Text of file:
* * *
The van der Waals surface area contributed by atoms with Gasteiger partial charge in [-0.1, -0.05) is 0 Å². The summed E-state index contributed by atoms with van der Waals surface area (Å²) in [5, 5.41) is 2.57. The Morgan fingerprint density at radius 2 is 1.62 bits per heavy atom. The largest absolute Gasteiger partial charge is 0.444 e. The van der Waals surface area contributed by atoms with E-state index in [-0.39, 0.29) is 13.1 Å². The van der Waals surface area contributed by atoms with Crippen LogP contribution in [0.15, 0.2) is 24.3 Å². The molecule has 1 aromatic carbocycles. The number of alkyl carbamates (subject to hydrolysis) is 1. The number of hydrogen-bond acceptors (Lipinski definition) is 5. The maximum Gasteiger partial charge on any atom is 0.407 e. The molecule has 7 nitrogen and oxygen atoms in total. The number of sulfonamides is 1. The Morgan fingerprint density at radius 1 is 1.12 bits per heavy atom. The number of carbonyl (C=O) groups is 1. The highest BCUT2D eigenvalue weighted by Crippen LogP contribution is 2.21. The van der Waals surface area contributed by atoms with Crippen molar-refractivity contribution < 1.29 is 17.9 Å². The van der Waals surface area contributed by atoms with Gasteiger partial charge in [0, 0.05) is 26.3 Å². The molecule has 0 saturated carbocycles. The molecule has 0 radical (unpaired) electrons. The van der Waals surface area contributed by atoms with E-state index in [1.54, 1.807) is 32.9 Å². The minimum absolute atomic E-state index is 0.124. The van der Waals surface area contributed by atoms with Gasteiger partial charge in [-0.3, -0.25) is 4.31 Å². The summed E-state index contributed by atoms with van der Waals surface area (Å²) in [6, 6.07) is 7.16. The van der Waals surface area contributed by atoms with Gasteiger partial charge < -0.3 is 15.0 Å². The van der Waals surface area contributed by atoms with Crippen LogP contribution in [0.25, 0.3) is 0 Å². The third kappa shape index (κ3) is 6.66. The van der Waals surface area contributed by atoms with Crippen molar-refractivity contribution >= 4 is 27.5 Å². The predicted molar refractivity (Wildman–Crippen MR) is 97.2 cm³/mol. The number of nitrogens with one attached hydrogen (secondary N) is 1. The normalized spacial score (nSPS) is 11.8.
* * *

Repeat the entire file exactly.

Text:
The van der Waals surface area contributed by atoms with Gasteiger partial charge in [-0.1, -0.05) is 0 Å². The summed E-state index contributed by atoms with van der Waals surface area (Å²) in [5, 5.41) is 2.57. The Morgan fingerprint density at radius 2 is 1.62 bits per heavy atom. The largest absolute Gasteiger partial charge is 0.444 e. The van der Waals surface area contributed by atoms with E-state index in [-0.39, 0.29) is 13.1 Å². The van der Waals surface area contributed by atoms with Crippen LogP contribution in [0.15, 0.2) is 24.3 Å². The molecule has 1 aromatic carbocycles. The number of alkyl carbamates (subject to hydrolysis) is 1. The number of hydrogen-bond acceptors (Lipinski definition) is 5. The maximum Gasteiger partial charge on any atom is 0.407 e. The molecule has 7 nitrogen and oxygen atoms in total. The number of sulfonamides is 1. The Morgan fingerprint density at radius 1 is 1.12 bits per heavy atom. The number of carbonyl (C=O) groups is 1. The highest BCUT2D eigenvalue weighted by Crippen LogP contribution is 2.21. The van der Waals surface area contributed by atoms with Crippen molar-refractivity contribution < 1.29 is 17.9 Å². The van der Waals surface area contributed by atoms with Gasteiger partial charge in [0, 0.05) is 26.3 Å². The molecule has 0 saturated carbocycles. The molecule has 0 radical (unpaired) electrons. The van der Waals surface area contributed by atoms with E-state index in [1.54, 1.807) is 32.9 Å². The minimum absolute atomic E-state index is 0.124. The van der Waals surface area contributed by atoms with Gasteiger partial charge in [-0.3, -0.25) is 4.31 Å². The summed E-state index contributed by atoms with van der Waals surface area (Å²) in [6, 6.07) is 7.16. The van der Waals surface area contributed by atoms with Gasteiger partial charge < -0.3 is 15.0 Å². The van der Waals surface area contributed by atoms with Crippen LogP contribution in [0.25, 0.3) is 0 Å². The third kappa shape index (κ3) is 6.66. The van der Waals surface area contributed by atoms with Crippen molar-refractivity contribution >= 4 is 27.5 Å². The predicted molar refractivity (Wildman–Crippen MR) is 97.2 cm³/mol. The number of nitrogens with one attached hydrogen (secondary N) is 1. The normalized spacial score (nSPS) is 11.8.